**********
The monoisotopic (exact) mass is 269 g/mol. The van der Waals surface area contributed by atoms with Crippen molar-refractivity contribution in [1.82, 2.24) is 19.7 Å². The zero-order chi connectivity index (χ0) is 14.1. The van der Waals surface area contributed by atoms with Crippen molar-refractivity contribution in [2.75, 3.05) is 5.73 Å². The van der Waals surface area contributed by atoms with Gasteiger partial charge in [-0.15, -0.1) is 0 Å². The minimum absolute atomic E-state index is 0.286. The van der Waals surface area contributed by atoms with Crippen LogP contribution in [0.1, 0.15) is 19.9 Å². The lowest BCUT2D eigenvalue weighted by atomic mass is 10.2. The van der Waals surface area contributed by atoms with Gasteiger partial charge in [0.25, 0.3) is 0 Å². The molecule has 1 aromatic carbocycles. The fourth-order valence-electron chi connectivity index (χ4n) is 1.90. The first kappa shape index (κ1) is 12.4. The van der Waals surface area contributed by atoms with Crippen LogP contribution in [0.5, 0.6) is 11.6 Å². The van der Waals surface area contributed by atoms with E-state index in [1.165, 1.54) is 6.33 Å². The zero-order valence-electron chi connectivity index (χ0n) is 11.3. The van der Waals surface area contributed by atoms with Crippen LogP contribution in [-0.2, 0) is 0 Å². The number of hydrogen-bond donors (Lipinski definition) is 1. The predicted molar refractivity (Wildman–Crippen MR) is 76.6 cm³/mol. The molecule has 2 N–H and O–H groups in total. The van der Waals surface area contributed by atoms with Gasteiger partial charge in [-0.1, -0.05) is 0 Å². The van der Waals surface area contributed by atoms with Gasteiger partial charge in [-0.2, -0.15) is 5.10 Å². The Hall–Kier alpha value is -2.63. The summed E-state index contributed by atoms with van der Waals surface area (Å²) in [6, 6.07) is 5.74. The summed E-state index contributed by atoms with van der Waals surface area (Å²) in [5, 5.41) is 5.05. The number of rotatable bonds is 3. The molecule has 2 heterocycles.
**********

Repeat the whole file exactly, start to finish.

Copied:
The monoisotopic (exact) mass is 269 g/mol. The van der Waals surface area contributed by atoms with Crippen molar-refractivity contribution in [1.82, 2.24) is 19.7 Å². The zero-order chi connectivity index (χ0) is 14.1. The van der Waals surface area contributed by atoms with Crippen molar-refractivity contribution in [2.75, 3.05) is 5.73 Å². The van der Waals surface area contributed by atoms with Gasteiger partial charge in [-0.15, -0.1) is 0 Å². The minimum absolute atomic E-state index is 0.286. The van der Waals surface area contributed by atoms with Crippen LogP contribution in [0.1, 0.15) is 19.9 Å². The lowest BCUT2D eigenvalue weighted by atomic mass is 10.2. The van der Waals surface area contributed by atoms with Gasteiger partial charge in [0.25, 0.3) is 0 Å². The molecule has 1 aromatic carbocycles. The fourth-order valence-electron chi connectivity index (χ4n) is 1.90. The first kappa shape index (κ1) is 12.4. The van der Waals surface area contributed by atoms with Crippen LogP contribution in [0.5, 0.6) is 11.6 Å². The van der Waals surface area contributed by atoms with E-state index in [1.165, 1.54) is 6.33 Å². The zero-order valence-electron chi connectivity index (χ0n) is 11.3. The van der Waals surface area contributed by atoms with Crippen LogP contribution in [-0.2, 0) is 0 Å². The number of hydrogen-bond donors (Lipinski definition) is 1. The predicted molar refractivity (Wildman–Crippen MR) is 76.6 cm³/mol. The molecule has 2 N–H and O–H groups in total. The van der Waals surface area contributed by atoms with Gasteiger partial charge in [-0.1, -0.05) is 0 Å². The van der Waals surface area contributed by atoms with Gasteiger partial charge in [-0.2, -0.15) is 5.10 Å². The Hall–Kier alpha value is -2.63. The summed E-state index contributed by atoms with van der Waals surface area (Å²) in [6, 6.07) is 5.74. The summed E-state index contributed by atoms with van der Waals surface area (Å²) in [5, 5.41) is 5.05. The number of rotatable bonds is 3. The molecule has 2 heterocycles.